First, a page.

Does jazz have a glass ceiling?  Nikki Yeoh on smashing it and being brave with Courtney Pine

Does jazz have a glass ceiling? Nikki Yeoh on smashing it and being brave with Courtney Pine

BlogJul 17 2018Comments Off on Does jazz have a glass ceiling? Nikki Yeoh on smashing it and being brave with Courtney Pine

Photo credit: Nick White

Birmingham is one of the many special places where Abram inspired young people with his warmth, enthusiasm and music. Back in 2012 he was working there with 350 children on a new commission for the city’s Symphony Hall to be performed as part of their first ever Generation Ladywood Showcase Event. Sadly Abram never got to see his music performed. The following year Birmingham Town Hall & Symphony Hall’s education team contacted me to let me know they were establishing an award in honour of Abram sponsored by Capita and what would I like to call it? In honour of Abram’s war cry to the children of Ladywood (and many other young people around the country and beyond) when he was teaching them to improvise, I asked if we could call it the Abram Wilson No Fear Award.

On Tuesday 17th July I presented an Abram Wilson No Fear Certificate for each type of instrument, to each school,  chosen from the hundreds of primary school jazz students.  Plus Abram Wilson No Fear Awards to two courageous young jazz musicians, which includes an instrument of their own and private music lessons for a year. It’s always a privilege to be invited back to present the Abram Wilson No Fear Awards and talk to an audience of 1,000 or so children from 5-11 years about fear, and how to say no to it.

Before the annual event and presenting the awards for the fifth year, I was thrilled to catch up with critically-acclaimed jazz pianist and composer Nikki Yeoh who, like Abram, was a commissioned composer for the Generation Ladywood project. A former winner of The Independent award for Best Jazz Musician Of The Year, Nikki’s performed with everyone from Neneh Cherry to Courtney Pine.

Jennie: You’re a trailblazer for women in a traditionally male-dominated jazz world. What advice would you give girls starting out in music?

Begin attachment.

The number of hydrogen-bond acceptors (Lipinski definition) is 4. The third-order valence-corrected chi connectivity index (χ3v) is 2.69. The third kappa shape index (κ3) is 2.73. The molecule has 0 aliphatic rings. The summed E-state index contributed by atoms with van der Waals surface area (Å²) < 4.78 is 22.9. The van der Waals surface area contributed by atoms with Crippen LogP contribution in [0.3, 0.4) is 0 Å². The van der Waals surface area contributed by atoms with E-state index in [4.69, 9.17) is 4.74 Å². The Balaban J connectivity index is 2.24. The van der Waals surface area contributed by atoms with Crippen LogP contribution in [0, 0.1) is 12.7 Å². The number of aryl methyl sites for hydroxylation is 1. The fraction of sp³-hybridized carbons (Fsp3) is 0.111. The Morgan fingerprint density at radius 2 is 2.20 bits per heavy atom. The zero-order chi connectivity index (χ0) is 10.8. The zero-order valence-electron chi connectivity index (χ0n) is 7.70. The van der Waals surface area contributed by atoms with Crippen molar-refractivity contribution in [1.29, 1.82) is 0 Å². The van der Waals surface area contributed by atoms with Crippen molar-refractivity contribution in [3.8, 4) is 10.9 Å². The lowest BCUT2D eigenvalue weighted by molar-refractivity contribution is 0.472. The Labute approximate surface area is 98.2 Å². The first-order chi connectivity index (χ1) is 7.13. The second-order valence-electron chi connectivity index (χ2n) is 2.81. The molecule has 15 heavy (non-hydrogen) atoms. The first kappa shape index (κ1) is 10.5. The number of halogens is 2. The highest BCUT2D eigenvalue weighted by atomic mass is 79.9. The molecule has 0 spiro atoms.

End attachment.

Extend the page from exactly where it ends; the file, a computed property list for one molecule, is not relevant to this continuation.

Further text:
Nikki: Very nice of you to say! My intention was never to be a ‘woman in jazz’ but just a good jazz musician. When I was coming up there were even fewer women playing jazz – I really love how many young women are embracing improvising and playing now. There will always be male musicians who feel uncomfortable with having a girl in the group. Not all boys or men have this approach but it does exist … even now. My thoughts have always been to be the best you can be, so that will speak for itself. Don’t be put off by the macho vibes, a lot of the time it’s just bravado because they generally feel just as self conscious as we do (especially as teenagers!)

J: Younger female musicians breaking through cite you as an inspiration and mentor. Is it important to have female role models or do we focus too much on gender in music?

N: It’s an interesting area of psychology for me. When I was 19 and playing with people like Courtney Pine and The Roots, audience members would often come up to me and say ‘you remind me of Patrice Rushen.’ Now don’t get me wrong, Patrice is one of the most wonderful musicians to have ever graced the planet, but stylistically we couldn’t be more different. We just both happen to be women and played piano and keys! I was more into Herbie, Chick, Keith Jarrett, Monk, Hermeto Pascoal, George Duke and Joanne Brackeen.

Joanne is a real musical inspiration to me because she is not only an incredible pianist and composer, but had several children with Charles Brackeen, and subsequently went through a divorce. For me I thought ‘wow…that’s a WOMAN!’ So I figured you can still have kids (if that’s what you want) be a mummy and be a muso, like the wonderful Geri Allen too.

All of these musicians were important role models for me … and still are. The female life experience of Ms Brackeen and Ms Allen were poignant because they showed me how you can still have a family and be a jazz musician. Given that women have a different time clock from men, which usually coincides with ‘getting it together’ musically … they showed me what’s possible. They have my full respect. RIP Geri.

You’ve worked as a performer and composer with some big names – who are your musical inspirations and why?